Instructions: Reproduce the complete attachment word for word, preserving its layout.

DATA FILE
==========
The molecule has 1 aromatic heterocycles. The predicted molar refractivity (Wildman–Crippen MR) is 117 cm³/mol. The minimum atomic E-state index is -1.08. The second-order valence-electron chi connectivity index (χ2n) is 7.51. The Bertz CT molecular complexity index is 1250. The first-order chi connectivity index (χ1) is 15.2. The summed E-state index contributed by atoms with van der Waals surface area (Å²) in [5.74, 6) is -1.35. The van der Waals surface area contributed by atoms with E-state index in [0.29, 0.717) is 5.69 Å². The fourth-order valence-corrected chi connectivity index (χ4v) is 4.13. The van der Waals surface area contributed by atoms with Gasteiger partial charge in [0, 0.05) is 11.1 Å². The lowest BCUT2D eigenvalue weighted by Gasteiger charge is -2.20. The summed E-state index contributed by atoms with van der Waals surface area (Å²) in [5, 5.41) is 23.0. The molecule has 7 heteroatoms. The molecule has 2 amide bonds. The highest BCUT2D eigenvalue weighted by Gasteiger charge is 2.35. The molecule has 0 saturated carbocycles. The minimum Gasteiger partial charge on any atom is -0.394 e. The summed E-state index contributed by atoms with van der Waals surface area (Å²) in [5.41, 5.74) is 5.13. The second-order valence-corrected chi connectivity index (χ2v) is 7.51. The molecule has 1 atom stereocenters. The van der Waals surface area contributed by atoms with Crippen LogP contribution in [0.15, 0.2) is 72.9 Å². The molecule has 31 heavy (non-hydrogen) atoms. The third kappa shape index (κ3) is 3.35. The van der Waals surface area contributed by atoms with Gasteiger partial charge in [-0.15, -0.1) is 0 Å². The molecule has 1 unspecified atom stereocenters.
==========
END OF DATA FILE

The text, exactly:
The molecule has 1 aromatic heterocycles. The predicted molar refractivity (Wildman–Crippen MR) is 117 cm³/mol. The minimum atomic E-state index is -1.08. The second-order valence-electron chi connectivity index (χ2n) is 7.51. The Bertz CT molecular complexity index is 1250. The first-order chi connectivity index (χ1) is 15.2. The summed E-state index contributed by atoms with van der Waals surface area (Å²) in [5.74, 6) is -1.35. The van der Waals surface area contributed by atoms with E-state index in [0.29, 0.717) is 5.69 Å². The fourth-order valence-corrected chi connectivity index (χ4v) is 4.13. The van der Waals surface area contributed by atoms with Gasteiger partial charge in [0, 0.05) is 11.1 Å². The lowest BCUT2D eigenvalue weighted by Gasteiger charge is -2.20. The summed E-state index contributed by atoms with van der Waals surface area (Å²) in [5, 5.41) is 23.0. The molecule has 7 heteroatoms. The molecule has 2 amide bonds. The highest BCUT2D eigenvalue weighted by Gasteiger charge is 2.35. The molecule has 0 saturated carbocycles. The minimum Gasteiger partial charge on any atom is -0.394 e. The summed E-state index contributed by atoms with van der Waals surface area (Å²) in [5.41, 5.74) is 5.13. The second-order valence-corrected chi connectivity index (χ2v) is 7.51. The molecule has 1 atom stereocenters. The van der Waals surface area contributed by atoms with Crippen LogP contribution in [0.15, 0.2) is 72.9 Å². The molecule has 31 heavy (non-hydrogen) atoms. The third kappa shape index (κ3) is 3.35. The van der Waals surface area contributed by atoms with Gasteiger partial charge in [-0.15, -0.1) is 0 Å². The molecule has 1 unspecified atom stereocenters.